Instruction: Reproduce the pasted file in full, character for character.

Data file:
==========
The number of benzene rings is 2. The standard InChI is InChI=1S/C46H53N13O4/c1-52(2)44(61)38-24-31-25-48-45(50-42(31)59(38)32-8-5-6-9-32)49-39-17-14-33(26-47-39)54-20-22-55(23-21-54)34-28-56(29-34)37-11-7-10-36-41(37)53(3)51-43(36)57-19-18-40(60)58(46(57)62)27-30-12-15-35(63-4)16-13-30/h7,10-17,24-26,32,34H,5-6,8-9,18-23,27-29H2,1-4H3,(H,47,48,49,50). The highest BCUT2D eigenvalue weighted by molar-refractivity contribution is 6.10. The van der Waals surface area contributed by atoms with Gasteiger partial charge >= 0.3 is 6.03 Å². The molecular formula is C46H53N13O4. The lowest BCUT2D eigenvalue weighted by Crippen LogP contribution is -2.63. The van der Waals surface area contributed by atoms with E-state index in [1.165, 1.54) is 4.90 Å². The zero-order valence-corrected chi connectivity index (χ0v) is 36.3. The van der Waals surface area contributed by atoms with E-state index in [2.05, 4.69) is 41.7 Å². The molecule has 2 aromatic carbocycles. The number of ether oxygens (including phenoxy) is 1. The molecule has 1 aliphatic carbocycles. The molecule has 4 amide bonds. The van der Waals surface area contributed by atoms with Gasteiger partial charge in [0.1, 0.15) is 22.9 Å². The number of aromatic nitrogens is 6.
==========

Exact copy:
The number of benzene rings is 2. The standard InChI is InChI=1S/C46H53N13O4/c1-52(2)44(61)38-24-31-25-48-45(50-42(31)59(38)32-8-5-6-9-32)49-39-17-14-33(26-47-39)54-20-22-55(23-21-54)34-28-56(29-34)37-11-7-10-36-41(37)53(3)51-43(36)57-19-18-40(60)58(46(57)62)27-30-12-15-35(63-4)16-13-30/h7,10-17,24-26,32,34H,5-6,8-9,18-23,27-29H2,1-4H3,(H,47,48,49,50). The highest BCUT2D eigenvalue weighted by molar-refractivity contribution is 6.10. The van der Waals surface area contributed by atoms with Gasteiger partial charge >= 0.3 is 6.03 Å². The molecular formula is C46H53N13O4. The lowest BCUT2D eigenvalue weighted by Crippen LogP contribution is -2.63. The van der Waals surface area contributed by atoms with E-state index in [1.165, 1.54) is 4.90 Å². The zero-order valence-corrected chi connectivity index (χ0v) is 36.3. The van der Waals surface area contributed by atoms with E-state index in [2.05, 4.69) is 41.7 Å². The molecule has 2 aromatic carbocycles. The number of ether oxygens (including phenoxy) is 1. The molecule has 1 aliphatic carbocycles. The molecule has 4 amide bonds. The van der Waals surface area contributed by atoms with Gasteiger partial charge in [0.1, 0.15) is 22.9 Å². The number of aromatic nitrogens is 6.